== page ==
Ukrainian President Volodymyr Zelensky said that he will be meeting with top US officials on Sunday in Kyiv, as heavy fighting continues in the east and south of the country over Ukraine’s Easter weekend.
The White House has yet to confirm the visit, which Zelensky said would include US Secretary of State Antony Blinken and US Secretary of Defense Lloyd Austin.
As a new day breaks in the capital, here’s what you need to know.
Expected visit: Zelensky said he was “expecting specific things and specific weapons” from world leaders who visit the country, after announcing that he would meet with Blinken and Austin in Kyiv on Sunday. The potential visit would be the first from top US officials since the war broke out. The White House declined to comment on the potential trip.
Odesa toll: At least eight people are dead, including a three-month-old baby, following Russian missile strikes on the southwestern port city of Odesa, Zelensky said Saturday, condemning the attack which took place a day ahead of when many Ukrainians celebrate the Easter holiday.
Humanitarian crisis: An evacuation corridor from the besieged southern city of Mariupol was “thwarted” by Russian forces on Saturday, according to a Ukrainian official. Ukrainian officials have said more than 100,000 people still remain in the bombarded city, which the Russian government claims to control. Ukrainian fighters continue to hold out in the city’s massive Azovstal steelworks, where civilians have sheltered for weeks and supplies are running low.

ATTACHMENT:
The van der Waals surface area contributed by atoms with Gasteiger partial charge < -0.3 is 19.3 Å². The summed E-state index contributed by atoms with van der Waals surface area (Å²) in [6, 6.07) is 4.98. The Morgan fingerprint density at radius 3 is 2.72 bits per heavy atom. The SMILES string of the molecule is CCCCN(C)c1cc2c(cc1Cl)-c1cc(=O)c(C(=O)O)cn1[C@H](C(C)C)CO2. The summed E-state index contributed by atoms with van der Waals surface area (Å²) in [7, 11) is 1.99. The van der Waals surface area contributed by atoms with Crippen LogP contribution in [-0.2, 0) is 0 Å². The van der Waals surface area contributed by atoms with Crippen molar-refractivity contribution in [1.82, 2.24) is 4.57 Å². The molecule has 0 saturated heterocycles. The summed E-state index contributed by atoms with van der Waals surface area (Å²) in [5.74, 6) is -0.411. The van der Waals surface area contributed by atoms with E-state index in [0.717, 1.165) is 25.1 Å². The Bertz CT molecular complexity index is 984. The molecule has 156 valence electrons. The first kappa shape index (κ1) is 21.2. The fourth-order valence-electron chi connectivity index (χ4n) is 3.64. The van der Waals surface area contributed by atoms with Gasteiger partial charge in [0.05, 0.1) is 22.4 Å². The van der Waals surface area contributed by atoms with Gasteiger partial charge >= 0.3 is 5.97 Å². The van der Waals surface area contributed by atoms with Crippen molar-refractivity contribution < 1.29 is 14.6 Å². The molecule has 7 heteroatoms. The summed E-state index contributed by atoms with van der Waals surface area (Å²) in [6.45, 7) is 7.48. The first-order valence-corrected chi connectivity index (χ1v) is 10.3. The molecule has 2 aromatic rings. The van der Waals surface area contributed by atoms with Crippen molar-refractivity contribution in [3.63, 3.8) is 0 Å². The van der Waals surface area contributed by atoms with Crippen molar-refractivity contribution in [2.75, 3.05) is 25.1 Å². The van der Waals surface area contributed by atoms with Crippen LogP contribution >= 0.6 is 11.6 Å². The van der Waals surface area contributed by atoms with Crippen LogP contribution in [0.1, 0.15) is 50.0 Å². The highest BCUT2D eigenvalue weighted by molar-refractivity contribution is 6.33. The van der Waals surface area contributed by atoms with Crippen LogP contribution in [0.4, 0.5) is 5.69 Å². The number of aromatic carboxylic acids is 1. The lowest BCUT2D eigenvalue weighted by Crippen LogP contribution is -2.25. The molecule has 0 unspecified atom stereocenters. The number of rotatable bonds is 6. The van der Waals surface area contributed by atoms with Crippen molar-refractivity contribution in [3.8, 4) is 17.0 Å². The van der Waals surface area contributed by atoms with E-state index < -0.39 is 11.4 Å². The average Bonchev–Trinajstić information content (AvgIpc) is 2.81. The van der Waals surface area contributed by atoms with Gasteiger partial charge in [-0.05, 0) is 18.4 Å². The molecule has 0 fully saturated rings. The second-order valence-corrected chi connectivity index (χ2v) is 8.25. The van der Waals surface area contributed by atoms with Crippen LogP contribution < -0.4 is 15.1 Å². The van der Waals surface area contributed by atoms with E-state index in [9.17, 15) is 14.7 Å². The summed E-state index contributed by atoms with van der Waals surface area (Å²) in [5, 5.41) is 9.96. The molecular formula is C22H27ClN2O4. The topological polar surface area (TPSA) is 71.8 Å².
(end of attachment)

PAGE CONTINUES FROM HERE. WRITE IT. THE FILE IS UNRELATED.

Moscow’s plan: Russia revealed the goal of its invasion is to take “full control” of southern Ukraine as well as the eastern Donbas region and to establish a land corridor connecting Russia to Crimea, the peninsula it annexed in 2014. A British Ministry of Defense briefing on Saturday said Russian forces had made no major gains in the past 24 hours, in the face of Ukrainian counterattacks.
Forced deportations: Ukraine officials claimed on Saturday Russia was forcibly deporting some Mariupol citizens to Primorsky Krai in Russia’s Far East region, some 8,000 kilometers (4,970 miles) from Ukraine. In early April, Ukraine’s deputy prime minister Iryna Vereschuk estimated some 45,000 Ukrainian citizens had been forcibly deported to Russia since the war began.
Forced conscription: Ukrainian intelligence has also accused Russia of planning to conscript Ukrainian civilians from the occupied regions of Kherson and Zaporizhzhia, according to a Saturday UK military intelligence update. This would be in violation of international law, the UK Ministry of Defense statement said.
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